After we had driven for awhile more, Charlotte got out of her brooding and said she was hungry. I gave her a peanut butter and jelly sandwich I made before we left, along with the water bottle that was mixed in with the sleeping powder. It seemed my plan was in action. After a few minutes (luckily after she had finished the sandwich, I didn’t want it to get all over the seats when she fell asleep), I heard her yawn. ‘Ugh, daddy, I’m tired...” she moaned. “Well, you can take a nap. We’ll be back home before you know it.” I told her. She yawned again. “Alright...” and I saw her lay down in that awkward side-but-still-in-seatbelt position through the rearview mirror. After a few more minutes, she seemed to be asleep. My thoughts drifted to Danny this time. He was always an erratic boy...I know if someone noticed what happened he wouldn’t confront least not directly. And I also knew he couldn’t take the truth very well when it came to bad things. When we split up, he was devastated. Personally, I was surprised that Joan even let him stay with me after the End of Days, but it made him happy. He didn’t understand Joan’s feeling towards what I’d been teaching him.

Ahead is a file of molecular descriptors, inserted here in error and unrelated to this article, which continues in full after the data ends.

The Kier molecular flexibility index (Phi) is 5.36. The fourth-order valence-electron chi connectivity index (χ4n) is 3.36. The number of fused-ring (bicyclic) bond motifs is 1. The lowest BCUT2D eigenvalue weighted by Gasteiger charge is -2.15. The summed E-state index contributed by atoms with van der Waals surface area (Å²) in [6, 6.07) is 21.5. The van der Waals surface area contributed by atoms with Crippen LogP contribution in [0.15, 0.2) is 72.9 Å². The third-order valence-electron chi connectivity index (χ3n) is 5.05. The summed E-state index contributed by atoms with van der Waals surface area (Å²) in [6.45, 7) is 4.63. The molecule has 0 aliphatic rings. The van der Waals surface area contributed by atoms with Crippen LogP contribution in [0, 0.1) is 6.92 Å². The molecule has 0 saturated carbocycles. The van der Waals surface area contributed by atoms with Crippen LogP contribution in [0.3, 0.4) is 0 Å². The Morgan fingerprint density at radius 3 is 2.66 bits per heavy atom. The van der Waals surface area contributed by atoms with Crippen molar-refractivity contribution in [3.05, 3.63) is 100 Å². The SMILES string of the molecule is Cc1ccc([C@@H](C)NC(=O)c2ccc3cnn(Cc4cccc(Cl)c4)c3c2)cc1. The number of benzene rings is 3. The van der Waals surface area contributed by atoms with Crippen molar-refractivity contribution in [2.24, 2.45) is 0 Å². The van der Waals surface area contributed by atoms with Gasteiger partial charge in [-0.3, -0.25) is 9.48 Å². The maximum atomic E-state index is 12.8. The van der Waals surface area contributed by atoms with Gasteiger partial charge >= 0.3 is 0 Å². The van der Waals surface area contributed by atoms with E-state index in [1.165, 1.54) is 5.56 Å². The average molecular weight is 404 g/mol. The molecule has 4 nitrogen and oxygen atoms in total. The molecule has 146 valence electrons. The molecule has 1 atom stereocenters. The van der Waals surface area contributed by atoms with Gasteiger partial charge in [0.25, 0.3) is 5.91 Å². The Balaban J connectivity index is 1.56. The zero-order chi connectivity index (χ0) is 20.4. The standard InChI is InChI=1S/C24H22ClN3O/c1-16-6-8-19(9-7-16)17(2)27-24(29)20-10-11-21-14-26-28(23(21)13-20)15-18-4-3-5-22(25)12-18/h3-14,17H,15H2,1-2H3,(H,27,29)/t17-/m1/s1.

Through all these thoughts I drove closer and closer, onto the street where her small, two-story house that she’d bought after the split sat. It was not a happy sight. I didn’t feel the need to park on the sidewalk or in the driveway, which I couldn’t do anyway because a car had already swerved onto it, blocking both spaces. I stopped the car in the middle of the road, looked behind me to make sure Charlotte was asleep. I had to get her asleep because she wouldn’t be able to bear what I was seeing right then. Perhaps me and Danny would tell her when she was older. I unbuckled my seatbelt and got out of the car, stepping right into a pool of blood. Which was everywhere. On the garage of the house across the street, splattered onto the road and Joan’s driveway, leaking from the bodies of various policemen whose bodies lay around the street. That explained the three cop cars, all crashed around the area, one of them in the driveway as I saw before. I noticed that there were no neighbors around either. Oh, Daniel... I thought. You could have stopped them, but THIS? I should have taught him better than that. I had a feeling that more cops would be coming soon, so I had to finish this quickly.